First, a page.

${\displaystyle \exp[\mathbf {D} ]=\underbrace {\begin{bmatrix}1&0&0&0\\0&1&0&0\\0&0&1&0\\0&0&0&1\end{bmatrix}} _{\color {blue}{\text{Matrix 1}}}+{\frac {1}{1!}}\underbrace {\begin{bmatrix}ai&0&0&0\\0&bi&0&0\\0&0&ci&0\\0&0&0&di\end{bmatrix}} _{\color {blue}{\text{Matrix 2}}}+{\frac {1}{2!}}\underbrace {{\begin{bmatrix}ai&0&0&0\\0&bi&0&0\\0&0&ci&0\\0&0&0&di\end{bmatrix}}*{\begin{bmatrix}ai&0&0&0\\0&bi&0&0\\0&0&ci&0\\0&0&0&di\end{bmatrix}}} _{\color {blue}{\text{Matrix 3}}}+\ldots +{\frac {1}{k!}}\underbrace {{\begin{bmatrix}ai&0&0&0\\0&bi&0&0\\0&0&ci&0\\0&0&0&di\end{bmatrix}}*\ldots *{\begin{bmatrix}ai&0&0&0\\0&bi&0&0\\0&0&ci&0\\0&0&0&di\end{bmatrix}}} _{\color {blue}{\text{multiply k times - Matrix k}}}}$

(Eq.5.2.3)

Simplifying Term 2 and other higher power terms (upto Term k) in the following way,

${\displaystyle {\text{Matrix 3}}={\begin{bmatrix}ai&0&0&0\\0&bi&0&0\\0&0&ci&0\\0&0&0&di\end{bmatrix}}*{\begin{bmatrix}ai&0&0&0\\0&bi&0&0\\0&0&ci&0\\0&0&0&di\end{bmatrix}}}$

${\displaystyle {\text{Matrix 3}}={\begin{bmatrix}(ai)^{2}&0&0&0\\0&(bi)^{2}&0&0\\0&0&(ci)^{2}&0\\0&0&0&(di)^{2}\end{bmatrix}}}$

(Eq.5.2.4)

Similarly,

${\displaystyle {\text{Matrix k}}={\begin{bmatrix}(ai)^{k}&0&0&0\\0&(bi)^{k}&0&0\\0&0&(ci)^{k}&0\\0&0&0&(di)^{k}\end{bmatrix}}}$

(Eq.5.2.5)

Using (Eq.5.2.4 ) and (Eq.5.2.5 ) in (Eq.5.2.3 ) and carrying out simple matrix addition, we get,

${\displaystyle exp[\mathbf {D} ]={\begin{bmatrix}(1+{\frac {1}{1!}}(ai)+{\frac {1}{2!}}(ai)^{2}+\ldots +{\frac {1}{k!}}(ai)^{k}&0&0&0\\0&(1+{\frac {1}{1!}}(bi)+{\frac {1}{2!}}(bi)^{2}+\ldots +{\frac {1}{k!}}(bi)^{k})&0&0\\0&0&(1+{\frac {1}{1!}}(ci)+{\frac {1}{2!}}(ci)^{2}+\ldots +{\frac {1}{k!}}(ci)^{k})&0\\0&0&0&(1+{\frac {1}{1!}}(di)+{\frac {1}{2!}}(di)^{2}+\ldots +{\frac {1}{k!}}(di)^{k})\end{bmatrix}}}$

(Eq.5.2.6)

But every diagonal term of the matrix is of the form,

${\displaystyle \exp(x)=1+{\frac {1}{1!}}x+{\frac {1}{2!}}x^{2}+\ldots +{\frac {1}{n!}}x^{n}}$

(Eq.5.2.7)

Therefore, (Eq.5.2.6 ) can be rewritten as,

${\displaystyle exp[\mathbf {D} ]={\begin{bmatrix}exp(ai)&0&0&0\\0&exp(bi)&0&0\\0&0&exp(ci)&0\\0&0&0&exp(di)\end{bmatrix}}={\begin{bmatrix}e^{ai}&0&0&0\\0&e^{bi}&0&0\\0&0&e^{ci}&0\\0&0&0&e^{di}\end{bmatrix}}}$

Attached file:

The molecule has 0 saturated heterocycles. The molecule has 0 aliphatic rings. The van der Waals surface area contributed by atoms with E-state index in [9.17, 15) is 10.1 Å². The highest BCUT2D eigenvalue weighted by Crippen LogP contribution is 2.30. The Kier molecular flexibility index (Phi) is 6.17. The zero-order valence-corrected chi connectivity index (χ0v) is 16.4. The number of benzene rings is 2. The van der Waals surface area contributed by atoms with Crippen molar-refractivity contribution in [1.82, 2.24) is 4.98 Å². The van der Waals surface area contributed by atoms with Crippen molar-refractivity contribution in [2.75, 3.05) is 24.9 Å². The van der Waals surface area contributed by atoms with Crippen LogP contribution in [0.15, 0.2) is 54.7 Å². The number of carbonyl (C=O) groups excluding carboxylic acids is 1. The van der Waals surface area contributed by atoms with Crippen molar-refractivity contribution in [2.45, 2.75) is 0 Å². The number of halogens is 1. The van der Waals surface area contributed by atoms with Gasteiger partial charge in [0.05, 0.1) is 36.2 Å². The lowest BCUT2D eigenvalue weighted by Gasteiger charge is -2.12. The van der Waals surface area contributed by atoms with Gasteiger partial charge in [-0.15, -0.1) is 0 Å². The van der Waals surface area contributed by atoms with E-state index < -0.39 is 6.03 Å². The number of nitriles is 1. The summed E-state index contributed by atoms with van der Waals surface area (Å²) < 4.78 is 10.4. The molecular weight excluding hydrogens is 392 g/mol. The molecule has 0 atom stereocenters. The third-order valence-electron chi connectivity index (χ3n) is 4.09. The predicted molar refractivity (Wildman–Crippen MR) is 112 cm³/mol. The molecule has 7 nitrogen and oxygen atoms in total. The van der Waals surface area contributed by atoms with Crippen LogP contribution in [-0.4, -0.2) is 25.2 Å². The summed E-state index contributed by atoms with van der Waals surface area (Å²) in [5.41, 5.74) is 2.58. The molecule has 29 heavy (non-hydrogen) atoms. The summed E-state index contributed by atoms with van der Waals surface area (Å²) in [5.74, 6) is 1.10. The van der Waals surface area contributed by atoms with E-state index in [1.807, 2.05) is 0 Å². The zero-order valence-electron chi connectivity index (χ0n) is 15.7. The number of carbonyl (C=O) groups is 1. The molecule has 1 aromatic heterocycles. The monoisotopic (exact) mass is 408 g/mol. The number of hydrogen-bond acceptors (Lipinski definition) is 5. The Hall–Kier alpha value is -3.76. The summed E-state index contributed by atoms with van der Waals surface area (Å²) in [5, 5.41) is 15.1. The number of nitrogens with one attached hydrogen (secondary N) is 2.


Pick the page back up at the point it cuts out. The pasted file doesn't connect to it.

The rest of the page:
(Eq.5.2.8)

${\displaystyle {\text{(ai)}},{\text{(bi)}},{\text{(ci)}},{\text{(di)}}}$ are nothing but the diagonal elements of the original matrix in (Eq.5.2.2 ). Hence,

${\displaystyle \displaystyle \exp[\mathbf {D} ]={\text{Diag}}[e^{d_{1}},e^{d_{2}},e^{d_{3}},e^{d_{4}}]}$

(Eq.5.2.9)

Similarly it can be easily found for an ${\displaystyle n\times n}$ complex diagonal matrix that

${\displaystyle \displaystyle \exp[\mathbf {D} ]={\text{Diag}}[e^{d_{1}},e^{d_{2}},e^{d_{3}},....,e^{d_{n}}]}$

(Eq.5.2.10)

Hence Proved.

R5.3 Show form of Exponentiation of Matrix in terms of Eigenvalues of that matrix

On our honor, we did this problem on our own, without looking at the solutions in previous semesters or other online solutions.

Given

A matrix ${\displaystyle \mathbf {A} }$ can be decomposed as

${\displaystyle \displaystyle \mathbf {A} =\mathbf {\Phi } \,\mathbf {\Lambda } \,\mathbf {\Phi } ^{-1}}$

(Eq.(2) p.20-4)

where

${\displaystyle \mathbf {\Lambda } }$ is the diagonal matrix of eigenvalues of matrix ${\displaystyle \mathbf {A} }$

${\displaystyle \displaystyle \mathbf {\Lambda } ={\text{Diag}}[\lambda _{1},\lambda _{2},\ldots ,d_{n}]\in \mathbb {C} ^{n\times n}}$

(Eq.(5) p.20-3)

and

${\displaystyle \mathbf {\Phi } }$ is the matrix established by n linearly independent eigenvectors ${\displaystyle {\boldsymbol {\phi }}_{i}(i=1,2,3,\ldots ,n)}$of matrix ${\displaystyle \mathbf {A} }$, that is,

${\displaystyle \displaystyle \mathbf {\Phi } =[{\boldsymbol {\phi }}_{1},{\boldsymbol {\phi }}_{2},\ldots ,{\boldsymbol {\phi }}_{n}]\in \mathbb {C} ^{n\times n}}$

(Eq.(2) p.20-3)

Problem

Show that

${\displaystyle \displaystyle \exp[\mathbf {A} ]=\mathbf {\Phi } \,{\text{Diag}}[\,e^{\lambda _{1}},\,e^{\lambda _{2}},\ldots ,\,e^{\lambda _{n}}]\mathbf {\Phi } ^{-1}}$

Solution

The power series expansion of exponentiation of matrix ${\displaystyle \mathbf {A} }$ in terms of that matrix has been given as

${\displaystyle \displaystyle \exp[\mathbf {A} ]=\mathbf {I} +{\frac {1}{1!}}\mathbf {A} +{\frac {1}{2!}}\mathbf {A} ^{2}+{\frac {1}{3!}}\mathbf {A} ^{3}+\cdots =\sum _{k=0}^{\infty }{\frac {1}{k!}}\mathbf {A} ^{k}}$

(Eq.(2) p.15-3)

Since matrix ${\displaystyle \mathbf {A} }$ can be decomposed as,

${\displaystyle \displaystyle \mathbf {A} =\mathbf {\Phi } \,\mathbf {\Lambda } \,\mathbf {\Phi } ^{-1}}$

(Eq.(2) p.20-4)